24/7 is a game that some might consider similar to scrabble because it is played on a grid. Yet, there are many differences in this game and scrabble, the first one being that this game is played with numbers! Carey Grayson created this game for two to four players and Sunriver Games publishes it. While as stated above people might see it as a game similar to scrabble, in reality they only thing they really have in common is that they are played on a grid and using tiles. This game is actually much more advanced to the game it is wrongfully compared with.
In this game each player starts with six tiles. The goal is to make scoring combinations. There are several ways you can score in this game. On your turn you will play a tile and pick a new one to replenish your stock back to your original six pieces. First I will explain the scoring for when you make certain totals. Keep in mind totals are scored both vertically and horizontally. If you play a tile on a line and it creates a total of 7 for the touching pieces (with no other pieces touching those two on that line) you earn 2 points. If you manage to create a total of 24, not only do you get four points but stones are placed at each end of that row so nobody can add to that row. If you place a tile that scores both 7 and 24, you earn 12 points (remember you could score in two different directions!). Of course totals are not the only way to score points.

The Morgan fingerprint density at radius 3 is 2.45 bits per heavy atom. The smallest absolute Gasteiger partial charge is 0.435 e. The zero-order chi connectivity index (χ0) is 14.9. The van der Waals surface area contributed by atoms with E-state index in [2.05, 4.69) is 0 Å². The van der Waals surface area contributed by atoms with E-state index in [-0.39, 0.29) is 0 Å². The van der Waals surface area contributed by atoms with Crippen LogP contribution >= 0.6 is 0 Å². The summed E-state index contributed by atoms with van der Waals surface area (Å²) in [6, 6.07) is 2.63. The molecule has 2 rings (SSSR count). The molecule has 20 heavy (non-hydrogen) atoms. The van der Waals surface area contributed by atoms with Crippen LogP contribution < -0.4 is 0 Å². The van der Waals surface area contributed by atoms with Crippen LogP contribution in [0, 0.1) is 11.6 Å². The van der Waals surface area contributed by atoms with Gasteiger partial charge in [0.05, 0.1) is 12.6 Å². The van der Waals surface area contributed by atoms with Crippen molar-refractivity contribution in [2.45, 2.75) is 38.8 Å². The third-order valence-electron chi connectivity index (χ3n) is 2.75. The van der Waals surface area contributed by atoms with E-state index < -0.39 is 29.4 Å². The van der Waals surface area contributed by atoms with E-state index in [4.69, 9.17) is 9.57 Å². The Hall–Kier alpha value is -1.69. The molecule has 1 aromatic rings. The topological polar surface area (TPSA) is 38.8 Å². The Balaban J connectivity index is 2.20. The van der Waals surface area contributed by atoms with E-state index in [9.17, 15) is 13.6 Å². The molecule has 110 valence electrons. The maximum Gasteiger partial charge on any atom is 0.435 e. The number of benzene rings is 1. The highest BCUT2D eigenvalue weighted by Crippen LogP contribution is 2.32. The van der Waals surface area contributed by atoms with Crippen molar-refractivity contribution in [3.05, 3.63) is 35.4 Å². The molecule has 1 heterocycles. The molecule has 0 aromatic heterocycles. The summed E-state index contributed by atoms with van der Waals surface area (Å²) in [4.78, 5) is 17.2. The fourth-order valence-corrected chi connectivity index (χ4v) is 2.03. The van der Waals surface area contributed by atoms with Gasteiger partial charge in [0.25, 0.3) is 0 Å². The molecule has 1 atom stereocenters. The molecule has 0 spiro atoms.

If the tile you play forms a straight (and it doesn’t have to be in order either), you receive the number of points equal to the length of the straight. Also you can make three or four of a kind. Three of a kind will earn you 5 points and four of a kind will earn you six points. Keep in mind though you can never play a tile that will produce a total of over 24 for the sum of the pieces it is touching. If you play the seventh tile in a row or column and it does not go over 24, you earn seven points for that accomplishment. So you are aware, there are only 40 tiles in play despite the 49 spaces on the board. This includes 4 tiles each for the number one through ten. When all the tiles are used up, or neither player can make an additional play, the game ends and the totals are scored.
As you might guess, the player with the highest total wins. This is an interesting strategy game because sometimes you will have to place a tile that really does nothing to benefit you, but it blocks your opponent from benefiting on their next turn. This game is still rather new and therefore includes a relatively high retail price of $25 to $30. It’s a fun game to play, and a quick game as well. It plays just as well for two players as it does for four. The issue though is the price, with what it is selling for currently it finds itself competing with some of the better games out on the market. It’s a good game, but not great and therefore I give it a 7.5 out of 10 ranking. If you wait until it drops down around $20, then I would boost it to a solid 8.